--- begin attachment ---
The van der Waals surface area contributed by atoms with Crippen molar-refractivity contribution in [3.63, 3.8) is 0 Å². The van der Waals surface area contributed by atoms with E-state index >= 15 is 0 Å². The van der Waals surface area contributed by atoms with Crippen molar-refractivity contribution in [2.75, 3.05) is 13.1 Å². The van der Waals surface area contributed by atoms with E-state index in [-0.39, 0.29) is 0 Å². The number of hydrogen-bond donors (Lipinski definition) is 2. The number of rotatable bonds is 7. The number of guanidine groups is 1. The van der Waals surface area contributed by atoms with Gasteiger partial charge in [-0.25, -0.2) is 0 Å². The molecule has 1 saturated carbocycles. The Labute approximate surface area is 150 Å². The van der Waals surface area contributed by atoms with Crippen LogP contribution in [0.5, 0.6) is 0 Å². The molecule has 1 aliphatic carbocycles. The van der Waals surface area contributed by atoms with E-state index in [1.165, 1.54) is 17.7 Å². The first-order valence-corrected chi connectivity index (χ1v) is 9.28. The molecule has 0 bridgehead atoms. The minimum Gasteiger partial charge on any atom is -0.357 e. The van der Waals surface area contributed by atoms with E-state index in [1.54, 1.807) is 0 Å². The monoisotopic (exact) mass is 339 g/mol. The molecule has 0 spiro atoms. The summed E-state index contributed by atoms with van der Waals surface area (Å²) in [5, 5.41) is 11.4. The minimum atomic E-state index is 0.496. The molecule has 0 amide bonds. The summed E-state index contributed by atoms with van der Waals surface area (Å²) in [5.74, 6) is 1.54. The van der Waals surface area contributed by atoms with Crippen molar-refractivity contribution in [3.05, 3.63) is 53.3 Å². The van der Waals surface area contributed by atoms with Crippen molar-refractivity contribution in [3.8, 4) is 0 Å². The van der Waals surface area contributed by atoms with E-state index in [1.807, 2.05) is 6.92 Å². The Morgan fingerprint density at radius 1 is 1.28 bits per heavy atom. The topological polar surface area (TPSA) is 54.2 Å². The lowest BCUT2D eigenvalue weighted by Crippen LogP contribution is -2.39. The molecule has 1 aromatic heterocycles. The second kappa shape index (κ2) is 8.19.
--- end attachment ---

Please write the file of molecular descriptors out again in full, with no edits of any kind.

The van der Waals surface area contributed by atoms with Crippen molar-refractivity contribution in [3.63, 3.8) is 0 Å². The van der Waals surface area contributed by atoms with E-state index >= 15 is 0 Å². The van der Waals surface area contributed by atoms with Crippen molar-refractivity contribution in [2.75, 3.05) is 13.1 Å². The van der Waals surface area contributed by atoms with E-state index in [-0.39, 0.29) is 0 Å². The number of hydrogen-bond donors (Lipinski definition) is 2. The number of rotatable bonds is 7. The number of guanidine groups is 1. The van der Waals surface area contributed by atoms with Gasteiger partial charge in [-0.25, -0.2) is 0 Å². The molecule has 1 saturated carbocycles. The Labute approximate surface area is 150 Å². The van der Waals surface area contributed by atoms with Crippen LogP contribution in [0.5, 0.6) is 0 Å². The molecule has 1 aliphatic carbocycles. The van der Waals surface area contributed by atoms with E-state index in [1.165, 1.54) is 17.7 Å². The first-order valence-corrected chi connectivity index (χ1v) is 9.28. The molecule has 0 bridgehead atoms. The minimum Gasteiger partial charge on any atom is -0.357 e. The van der Waals surface area contributed by atoms with E-state index in [1.54, 1.807) is 0 Å². The monoisotopic (exact) mass is 339 g/mol. The molecule has 0 spiro atoms. The summed E-state index contributed by atoms with van der Waals surface area (Å²) in [5, 5.41) is 11.4. The minimum atomic E-state index is 0.496. The molecule has 0 amide bonds. The summed E-state index contributed by atoms with van der Waals surface area (Å²) in [5.74, 6) is 1.54. The van der Waals surface area contributed by atoms with Crippen molar-refractivity contribution in [3.05, 3.63) is 53.3 Å². The van der Waals surface area contributed by atoms with Crippen molar-refractivity contribution in [3.8, 4) is 0 Å². The van der Waals surface area contributed by atoms with E-state index in [1.807, 2.05) is 6.92 Å². The Morgan fingerprint density at radius 1 is 1.28 bits per heavy atom. The topological polar surface area (TPSA) is 54.2 Å². The lowest BCUT2D eigenvalue weighted by Crippen LogP contribution is -2.39. The molecule has 1 aromatic heterocycles. The second kappa shape index (κ2) is 8.19.